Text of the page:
MAMMUT: NICOLAS HOJAC SPEED RECORD

Eiger, Mönch e Jungfrau. La Trilogia Bernese. Un gruppo di particolare bellezza paesaggistica, celebre in tutto il mondo, che ogni anno attira come un magnete le migliaia di turisti che si affollano al Jungfraujoch per avere un’idea dell’incredibile ambiente montano svizzero.

Sono stati questi tre picchi, e questa silhouette emblematica riconosciuta in tutto il mondo, ad ispirare il progetto di Nicolas Hojac, 24enne atleta del team Mammut. Non una salita convenzionale, ma una linea immaginaria da Stechelberg a Grindelwald da compiere a piedi e in parapendio. Partendo di notte in direzione della Jungfrau, Nicolas ha raggiunto la vetta a 4158 m cinque ore dopo per il primo lancio. In successione è salito verso il Mönch, dove soffiava un vento nord-orientale che non gli ha permesso di decollare, e la cresta nord dell’Eigerjoch fino alla vetta dell’Eiger. Il vento qui era più favorevole, ma non del tutto ideale. Il punto di partenza dell’Eiger è molto esposto e non consente alcun margine di errore o passo falso. Nicolas ha quindi deciso di scendere fino al Pilastro di Ginevra, dove il terreno era più favorevole.

“11 ore 43 minuti dopo la partenza da Stechelberg, sono arrivato a Grindelwald passando da temperature di congelamento ai 30 gradi della valle. Mi sono dovuto riposare un po’ prima di chiudere il parapendio. L’azione della spirale verso il basso aveva compresso il sangue nelle gambe e la mancanza di sonno stava diventando evidente. Ho completato 31 chilometri e mezzo con 4.300 metri di dislivello, sicuramente un’esperienza indescrivibile.”


They are an emblematic sight. All over the world, the Eiger, Mönch and Jungfrau are a famous trio of alpine peaks. Every year, thousands of tourists flock to the Jungfraujoch to gain an insight in the amazing Swiss mountain environment.

It was these three peaks that were the inspiration for my project. I wasn’t interested in a conventional ascent. In my backpack, I carried a little paraglider intended to take at least some of the strain out of the descent. My idea was to make my way as quickly as possible from Stechelberg to Grindelwald, crossing the Eiger, Mönch and Jungfrau along the way.

Paragliding has enjoyed a great boom in popularity in recent years. As well as being much lighter and safer, paragliders are now also far more compressible for easy packing. A paraglider in my backpack doesn’t weigh me down or hinder my progress out in the mountains.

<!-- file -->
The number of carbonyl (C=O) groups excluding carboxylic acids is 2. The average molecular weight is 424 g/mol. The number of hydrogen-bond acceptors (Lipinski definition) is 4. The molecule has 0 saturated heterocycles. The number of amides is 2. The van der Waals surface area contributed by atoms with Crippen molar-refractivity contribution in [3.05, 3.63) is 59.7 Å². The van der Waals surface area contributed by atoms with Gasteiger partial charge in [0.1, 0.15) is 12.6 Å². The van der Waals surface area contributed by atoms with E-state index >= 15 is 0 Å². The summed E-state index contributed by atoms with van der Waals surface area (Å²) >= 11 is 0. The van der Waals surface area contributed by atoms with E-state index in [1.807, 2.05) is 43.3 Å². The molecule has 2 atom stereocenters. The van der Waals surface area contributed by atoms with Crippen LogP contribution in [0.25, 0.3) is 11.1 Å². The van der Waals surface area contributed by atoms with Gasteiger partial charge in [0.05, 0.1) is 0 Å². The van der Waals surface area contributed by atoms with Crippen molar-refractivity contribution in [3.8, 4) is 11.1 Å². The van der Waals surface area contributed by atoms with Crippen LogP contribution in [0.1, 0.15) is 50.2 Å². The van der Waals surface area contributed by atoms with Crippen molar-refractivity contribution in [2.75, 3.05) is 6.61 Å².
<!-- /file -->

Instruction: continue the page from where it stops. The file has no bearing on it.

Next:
Without sleeping first, I set out from Stechelberg at midnight and made way toward the Jungfrau. I reached the summit around five hours later. I laid the paraglider out and glided down into the Jungfraujoch. Without the paraglider, I would not have dared to attempt a solo climb over the ravaged glacier down to the Jungfraujoch. After a rather bumpy landing, I quickly packed up the paraglider and climbed onwards to the Mönch.

A gusty north-easterly wind was blowing into my face on the summit of the Mönch, and I quickly realized that using the paraglider would be too risky. I actually had more reservations about the landing, as my next landing site was downwind of the Eiger and I was afraid I might encounter turbulence that would make a landing dangerous.

So I climbed over the north ridge on foot and traversed the Eigerjoch to the summit of the Eiger. The wind was a little more favorable here, but not quite ideal. The starting point on the Eiger is very exposed and allows no margin for error. You can’t afford to abort the attempt or make a false start here. I therefore decided to climb down part of the way and start from the Geneva Pillar, where the terrain was slightly flatter.

11 hours, 43 minutes after setting out from Stechelberg, I arrived in Grindelwald. Straight from freezing temperatures to 30 degrees in the valley. I had to sit down for a while before folding up the paraglider. The action of spiraling downwards had compressed the blood in my legs and the lack of sleep was now also becoming noticeable.

I had completed 31.5 kilometers and 4,300 vertical meters. Definitely an indescribable experience.